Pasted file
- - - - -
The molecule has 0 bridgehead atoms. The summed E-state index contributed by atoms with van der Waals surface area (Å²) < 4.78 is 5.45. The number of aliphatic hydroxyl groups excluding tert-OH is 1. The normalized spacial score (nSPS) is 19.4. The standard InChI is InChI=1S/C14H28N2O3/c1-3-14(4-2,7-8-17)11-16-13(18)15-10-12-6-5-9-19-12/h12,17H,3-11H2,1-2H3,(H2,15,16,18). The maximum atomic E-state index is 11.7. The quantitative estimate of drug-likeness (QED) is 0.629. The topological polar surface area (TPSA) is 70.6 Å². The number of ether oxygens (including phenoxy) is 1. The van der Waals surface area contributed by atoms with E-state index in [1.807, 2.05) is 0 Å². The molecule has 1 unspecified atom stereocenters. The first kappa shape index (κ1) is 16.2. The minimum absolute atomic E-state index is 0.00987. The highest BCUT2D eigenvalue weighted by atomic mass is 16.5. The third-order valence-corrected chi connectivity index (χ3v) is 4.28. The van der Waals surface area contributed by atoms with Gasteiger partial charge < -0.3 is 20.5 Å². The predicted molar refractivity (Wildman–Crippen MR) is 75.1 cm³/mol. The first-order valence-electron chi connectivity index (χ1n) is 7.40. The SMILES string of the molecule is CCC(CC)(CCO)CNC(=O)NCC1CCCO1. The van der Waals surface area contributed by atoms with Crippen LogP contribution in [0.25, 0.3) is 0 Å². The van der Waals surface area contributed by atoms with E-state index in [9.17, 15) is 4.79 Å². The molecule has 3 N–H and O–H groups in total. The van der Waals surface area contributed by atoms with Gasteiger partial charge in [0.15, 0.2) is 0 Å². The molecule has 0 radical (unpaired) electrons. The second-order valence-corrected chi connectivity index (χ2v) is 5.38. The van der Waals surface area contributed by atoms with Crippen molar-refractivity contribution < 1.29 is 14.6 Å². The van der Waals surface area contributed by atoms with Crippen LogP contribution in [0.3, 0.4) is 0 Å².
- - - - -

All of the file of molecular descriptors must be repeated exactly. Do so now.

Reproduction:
The molecule has 0 bridgehead atoms. The summed E-state index contributed by atoms with van der Waals surface area (Å²) < 4.78 is 5.45. The number of aliphatic hydroxyl groups excluding tert-OH is 1. The normalized spacial score (nSPS) is 19.4. The standard InChI is InChI=1S/C14H28N2O3/c1-3-14(4-2,7-8-17)11-16-13(18)15-10-12-6-5-9-19-12/h12,17H,3-11H2,1-2H3,(H2,15,16,18). The maximum atomic E-state index is 11.7. The quantitative estimate of drug-likeness (QED) is 0.629. The topological polar surface area (TPSA) is 70.6 Å². The number of ether oxygens (including phenoxy) is 1. The van der Waals surface area contributed by atoms with E-state index in [1.807, 2.05) is 0 Å². The molecule has 1 unspecified atom stereocenters. The first kappa shape index (κ1) is 16.2. The minimum absolute atomic E-state index is 0.00987. The highest BCUT2D eigenvalue weighted by atomic mass is 16.5. The third-order valence-corrected chi connectivity index (χ3v) is 4.28. The van der Waals surface area contributed by atoms with Gasteiger partial charge < -0.3 is 20.5 Å². The predicted molar refractivity (Wildman–Crippen MR) is 75.1 cm³/mol. The first-order valence-electron chi connectivity index (χ1n) is 7.40. The SMILES string of the molecule is CCC(CC)(CCO)CNC(=O)NCC1CCCO1. The van der Waals surface area contributed by atoms with Crippen LogP contribution in [0.25, 0.3) is 0 Å². The van der Waals surface area contributed by atoms with E-state index in [9.17, 15) is 4.79 Å². The molecule has 3 N–H and O–H groups in total. The van der Waals surface area contributed by atoms with Gasteiger partial charge in [0.15, 0.2) is 0 Å². The molecule has 0 radical (unpaired) electrons. The second-order valence-corrected chi connectivity index (χ2v) is 5.38. The van der Waals surface area contributed by atoms with Crippen molar-refractivity contribution < 1.29 is 14.6 Å². The van der Waals surface area contributed by atoms with Crippen LogP contribution in [0.3, 0.4) is 0 Å².